The Global Burden of Ozone on Respiratory Mortality: No Clear Evidence for Association
[do action=”authors”]Robyn L. Prueitt, Julie E. Goodman[/do][do action=”affiliations”]Gradient, Seattle, Washington, E-mail: firstname.lastname@example.org, Gradient, Cambridge, Massachusetts[/do][do action=”citation-string”]Environ Health Perspect 119:a158-a158 (2011). http://dx.doi.org/10.1289/ehp.1003276 [online 01 April 2011] [/do]
[do action=”notes”]Funding for the writing of this letter was provided by the American Petroleum Institute.[/do]
Anenberg et al. (2010) estimated the global burden of respiratory mortality attributable to long-term ozone exposure based on a single observational study by Jerrett et al. (2009). Because no other study has clearly demonstrated impacts of chronic ozone exposure on deaths from respiratory-related causes, we believe that reliance on the study by Jerrett et al. to establish causality and global impact is misplaced and that the conclusions of Anenberg et al. are likely unfounded.
Jerrett et al. (2009) carried out a follow-up analysis of the American Cancer Society (ACS) cohort. Other ACS studies reported no associations between long-term ozone exposure and cardiopulmonary mortality that are robust to model inclusion of co-pollutants (e.g., Krewski et al. 2000; Pope et al. 2002). In addition, other long-term studies of ozone-related respiratory or cardiopulmonary mortality did not report positive associations (Goodman 2010; Health Effects Institute 2009). Anenberg et al. (2010) suggested that long-term respiratory mortality is plausible because short-term ozone mortality has been documented, but inconsistent evidence for an association between short-term ozone exposure and respiratory mortality indicates that this relationship is not well established.
Jerrett et al. (2009) did not provide “clear” evidence of an association between long-term ozone exposure and respiratory mortality, as Anenberg et al. (2010) stated in their article. Jerrett et al. (2009) did not adequately control for potential confounding effects of particulate matter ≤ 2.5 µm in aerodynamic diameter (PM2.5) for several reasons. Jerrett et al. (2009) used only 2 years of data for PM2.5 (1999–2000) but ozone concentrations from 1977–2000. Although ozone and PM2.5 levels decreased considerably from 1977 to 2000, they used higher ozone levels observed in the past but only the more recent PM2.5 levels. Furthermore, their ozone metric focused on daily maximum hourly levels in the warm seasons, whereas they used annual average PM2.5 concentrations. As noted by Jerrett et al. (2009), this approach likely increased the potential to observe an association between ozone and mortality and decreased the ability to observe potential PM2.5 confounding of this association. In addition, confounding by other co-pollutants (e.g., sulfur dioxide), a clear issue in earlier ACS analyses (Krewski et al. 2000), was not examined. Accordingly, Jerrett et al. did not demonstrate an association between ozone and respiratory mortality that is independent of other co-pollutants.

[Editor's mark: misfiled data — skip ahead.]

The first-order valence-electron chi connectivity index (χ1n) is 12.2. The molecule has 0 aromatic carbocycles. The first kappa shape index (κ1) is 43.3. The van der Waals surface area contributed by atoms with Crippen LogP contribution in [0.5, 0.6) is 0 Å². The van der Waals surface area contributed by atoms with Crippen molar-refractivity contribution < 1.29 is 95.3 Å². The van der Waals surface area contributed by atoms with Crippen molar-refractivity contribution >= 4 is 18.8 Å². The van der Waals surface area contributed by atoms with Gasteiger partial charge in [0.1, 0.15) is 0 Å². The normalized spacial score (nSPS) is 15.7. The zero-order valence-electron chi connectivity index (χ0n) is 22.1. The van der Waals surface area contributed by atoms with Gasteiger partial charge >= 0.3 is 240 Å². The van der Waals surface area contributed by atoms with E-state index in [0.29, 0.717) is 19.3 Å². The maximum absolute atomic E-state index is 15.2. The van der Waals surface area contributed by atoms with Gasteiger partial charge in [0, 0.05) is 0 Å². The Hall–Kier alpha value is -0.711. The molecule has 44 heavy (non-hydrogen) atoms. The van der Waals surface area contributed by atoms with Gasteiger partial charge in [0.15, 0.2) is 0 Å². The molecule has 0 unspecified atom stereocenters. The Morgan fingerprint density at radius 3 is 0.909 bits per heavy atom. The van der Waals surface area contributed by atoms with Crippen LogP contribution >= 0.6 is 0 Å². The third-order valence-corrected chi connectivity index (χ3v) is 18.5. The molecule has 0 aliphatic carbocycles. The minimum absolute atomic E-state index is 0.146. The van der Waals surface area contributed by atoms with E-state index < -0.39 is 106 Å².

Another aspect of the Jerrett et al. (2009) study that is inconsistent with an association between long-term ambient ozone exposure and respiratory mortality is the biologically implausible, inverse associations of ozone with cardiovascular and all-cause mortality. The magnitude of these associations is the same—although opposite in direction—as the risk estimate for respiratory mortality; thus, it is likely that associations of this magnitude are not indicative of a causal relationship.
It was inappropriate for Jerrett et al. (2009) to combine data across cities for a U.S. national risk estimate, given the known geographic heterogeneity of ozone-mortality findings (Goodman 2010). In addition, socioeconomic data (a potential confounder) was collected in 1982–1983 for the ACS study but never updated. For these reasons, the U.S. national risk estimate reported by Jerrett et al. (2009) should not be extrapolated globally.
The analysis by Anenberg et al. (2010) was based on an uncorroborated study that likely misinterpreted the findings regarding ozone effects. The utility of estimating the global burden of an effect based on a single study, for which no causal association has been established in other studies, is not apparent. Conclusions drawn from such an analysis should be interpreted with caution.
- Anenberg SC, Horowitz LW, Tong DQ, West JJ. 2010. An estimate of the global burden of anthropogenic ozone and fine particulate matter on premature human mortality using atmospheric modeling. Environ Health Perspect 118:1189–1195.
- Goodman JE. 2010. Comments on US EPA’s Proposed Reconsideration of the 2008 NAAQS for Ozone. Available: http://www.regulations.gov/#!documentDetail;D=EPA-HQ-OAR-2005-0172-11919 [accessed 8 March 2011]
- Jerrett M, Burnett RT, Pope CA III, Ito K, Thurston G, Krewski D, et al. 2009. Long-term ozone exposure and mortality. N Engl J Med 360:1085–1095.
- Katsouyanni K, Samet JM, Anderson HR, Atkinson R, Le Tertre A, Medina S, et al. 2009. Air Pollution and Health: A European and North American Approach (APHENA). Research Report 142. Boston:Health Effects Instititute
- Krewski D, Burnett RT, Goldberg MS, Hoover K, Siemiatycki J, Jerrett M, et al. 2000. Reanalysis of the Harvard Six Cities Study and the American Cancer Society Study of Particulate Air Pollution and Mortality. Part II: Sensitivity Analyses. Boston:Health Effects Institute. Available: http://pubs.healtheffects.org/getfile.php?u=275 [accessed 10 March 2011]
- Pope CA III, Burnett RT, Thun MJ, Calle EE, Krewski D, Ito K, et al. 2002. Lung cancer, cardiopulmonary mortality, and long-term exposure to fine particulate air pollution. JAMA 287:1132–1141.
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